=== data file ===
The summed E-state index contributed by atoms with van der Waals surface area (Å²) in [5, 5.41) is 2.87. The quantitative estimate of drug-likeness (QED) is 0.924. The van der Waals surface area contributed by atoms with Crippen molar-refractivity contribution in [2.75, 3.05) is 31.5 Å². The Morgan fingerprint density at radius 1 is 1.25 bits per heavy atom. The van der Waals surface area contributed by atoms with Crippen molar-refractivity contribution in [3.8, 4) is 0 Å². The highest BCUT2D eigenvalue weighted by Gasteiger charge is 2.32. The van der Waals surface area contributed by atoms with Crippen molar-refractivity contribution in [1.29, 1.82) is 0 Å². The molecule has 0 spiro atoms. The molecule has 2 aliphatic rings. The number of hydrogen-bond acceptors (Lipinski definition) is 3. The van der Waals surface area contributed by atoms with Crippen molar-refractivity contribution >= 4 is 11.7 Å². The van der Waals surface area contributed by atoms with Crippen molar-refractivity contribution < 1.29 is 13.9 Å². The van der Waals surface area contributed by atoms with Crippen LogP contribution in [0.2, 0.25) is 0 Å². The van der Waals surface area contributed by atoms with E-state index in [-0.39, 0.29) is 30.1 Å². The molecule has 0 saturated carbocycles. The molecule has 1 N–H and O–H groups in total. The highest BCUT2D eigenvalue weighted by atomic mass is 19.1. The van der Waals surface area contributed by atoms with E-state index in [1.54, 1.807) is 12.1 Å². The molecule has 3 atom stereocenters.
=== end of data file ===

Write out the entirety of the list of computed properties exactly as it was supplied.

The summed E-state index contributed by atoms with van der Waals surface area (Å²) in [5, 5.41) is 2.87. The quantitative estimate of drug-likeness (QED) is 0.924. The van der Waals surface area contributed by atoms with Crippen molar-refractivity contribution in [2.75, 3.05) is 31.5 Å². The Morgan fingerprint density at radius 1 is 1.25 bits per heavy atom. The van der Waals surface area contributed by atoms with Crippen molar-refractivity contribution in [3.8, 4) is 0 Å². The highest BCUT2D eigenvalue weighted by Gasteiger charge is 2.32. The van der Waals surface area contributed by atoms with Crippen molar-refractivity contribution in [1.29, 1.82) is 0 Å². The molecule has 0 spiro atoms. The molecule has 2 aliphatic rings. The number of hydrogen-bond acceptors (Lipinski definition) is 3. The van der Waals surface area contributed by atoms with Crippen molar-refractivity contribution >= 4 is 11.7 Å². The van der Waals surface area contributed by atoms with Crippen molar-refractivity contribution < 1.29 is 13.9 Å². The van der Waals surface area contributed by atoms with Crippen LogP contribution in [0.2, 0.25) is 0 Å². The van der Waals surface area contributed by atoms with E-state index in [-0.39, 0.29) is 30.1 Å². The molecule has 0 saturated carbocycles. The molecule has 1 N–H and O–H groups in total. The highest BCUT2D eigenvalue weighted by atomic mass is 19.1. The van der Waals surface area contributed by atoms with E-state index in [1.54, 1.807) is 12.1 Å². The molecule has 3 atom stereocenters.